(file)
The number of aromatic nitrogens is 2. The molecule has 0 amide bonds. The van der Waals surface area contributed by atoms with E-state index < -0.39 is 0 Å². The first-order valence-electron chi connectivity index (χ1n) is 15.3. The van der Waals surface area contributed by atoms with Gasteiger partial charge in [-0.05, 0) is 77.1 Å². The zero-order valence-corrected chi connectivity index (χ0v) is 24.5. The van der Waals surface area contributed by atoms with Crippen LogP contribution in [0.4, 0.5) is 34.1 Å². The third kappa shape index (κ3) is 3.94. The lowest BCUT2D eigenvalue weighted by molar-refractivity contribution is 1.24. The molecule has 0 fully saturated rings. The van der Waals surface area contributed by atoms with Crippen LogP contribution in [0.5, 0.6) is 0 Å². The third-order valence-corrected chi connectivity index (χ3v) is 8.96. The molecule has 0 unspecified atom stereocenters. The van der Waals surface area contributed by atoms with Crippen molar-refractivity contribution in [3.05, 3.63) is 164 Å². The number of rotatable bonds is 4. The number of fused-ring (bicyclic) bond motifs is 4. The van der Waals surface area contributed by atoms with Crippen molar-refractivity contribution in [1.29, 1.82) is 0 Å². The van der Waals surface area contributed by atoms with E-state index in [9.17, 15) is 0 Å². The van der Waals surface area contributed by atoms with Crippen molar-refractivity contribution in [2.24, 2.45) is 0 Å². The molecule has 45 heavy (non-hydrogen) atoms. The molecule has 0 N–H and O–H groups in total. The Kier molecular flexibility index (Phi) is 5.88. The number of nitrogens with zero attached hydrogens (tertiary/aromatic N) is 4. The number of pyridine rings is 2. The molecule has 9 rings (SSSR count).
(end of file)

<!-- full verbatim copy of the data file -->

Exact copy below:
The number of aromatic nitrogens is 2. The molecule has 0 amide bonds. The van der Waals surface area contributed by atoms with E-state index < -0.39 is 0 Å². The first-order valence-electron chi connectivity index (χ1n) is 15.3. The van der Waals surface area contributed by atoms with Gasteiger partial charge in [-0.05, 0) is 77.1 Å². The zero-order valence-corrected chi connectivity index (χ0v) is 24.5. The van der Waals surface area contributed by atoms with Crippen LogP contribution in [0.4, 0.5) is 34.1 Å². The third kappa shape index (κ3) is 3.94. The lowest BCUT2D eigenvalue weighted by molar-refractivity contribution is 1.24. The molecule has 0 fully saturated rings. The van der Waals surface area contributed by atoms with Crippen LogP contribution in [0.5, 0.6) is 0 Å². The third-order valence-corrected chi connectivity index (χ3v) is 8.96. The molecule has 0 unspecified atom stereocenters. The van der Waals surface area contributed by atoms with Crippen molar-refractivity contribution in [3.05, 3.63) is 164 Å². The number of rotatable bonds is 4. The number of fused-ring (bicyclic) bond motifs is 4. The van der Waals surface area contributed by atoms with Crippen molar-refractivity contribution in [1.29, 1.82) is 0 Å². The van der Waals surface area contributed by atoms with E-state index in [9.17, 15) is 0 Å². The van der Waals surface area contributed by atoms with Crippen molar-refractivity contribution in [2.24, 2.45) is 0 Å². The molecule has 45 heavy (non-hydrogen) atoms. The molecule has 0 N–H and O–H groups in total. The Kier molecular flexibility index (Phi) is 5.88. The number of nitrogens with zero attached hydrogens (tertiary/aromatic N) is 4. The number of pyridine rings is 2. The molecule has 9 rings (SSSR count).